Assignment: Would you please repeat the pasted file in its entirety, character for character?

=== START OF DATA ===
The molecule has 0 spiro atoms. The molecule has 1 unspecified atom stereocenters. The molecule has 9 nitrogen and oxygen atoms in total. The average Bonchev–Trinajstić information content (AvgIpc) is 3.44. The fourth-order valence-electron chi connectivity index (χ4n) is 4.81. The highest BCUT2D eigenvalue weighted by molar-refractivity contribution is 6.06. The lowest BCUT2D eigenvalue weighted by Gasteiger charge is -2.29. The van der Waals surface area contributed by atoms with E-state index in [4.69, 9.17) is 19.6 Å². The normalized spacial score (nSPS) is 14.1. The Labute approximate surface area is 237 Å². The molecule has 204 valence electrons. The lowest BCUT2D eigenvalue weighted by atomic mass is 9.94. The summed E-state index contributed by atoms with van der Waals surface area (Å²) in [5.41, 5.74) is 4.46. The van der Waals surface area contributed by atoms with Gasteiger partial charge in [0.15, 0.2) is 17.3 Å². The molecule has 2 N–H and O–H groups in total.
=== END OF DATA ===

The molecule has 0 spiro atoms. The molecule has 1 unspecified atom stereocenters. The molecule has 9 nitrogen and oxygen atoms in total. The average Bonchev–Trinajstić information content (AvgIpc) is 3.44. The fourth-order valence-electron chi connectivity index (χ4n) is 4.81. The highest BCUT2D eigenvalue weighted by molar-refractivity contribution is 6.06. The lowest BCUT2D eigenvalue weighted by Gasteiger charge is -2.29. The van der Waals surface area contributed by atoms with E-state index in [4.69, 9.17) is 19.6 Å². The normalized spacial score (nSPS) is 14.1. The Labute approximate surface area is 237 Å². The molecule has 204 valence electrons. The lowest BCUT2D eigenvalue weighted by atomic mass is 9.94. The summed E-state index contributed by atoms with van der Waals surface area (Å²) in [5.41, 5.74) is 4.46. The van der Waals surface area contributed by atoms with Gasteiger partial charge in [0.15, 0.2) is 17.3 Å². The molecule has 2 N–H and O–H groups in total.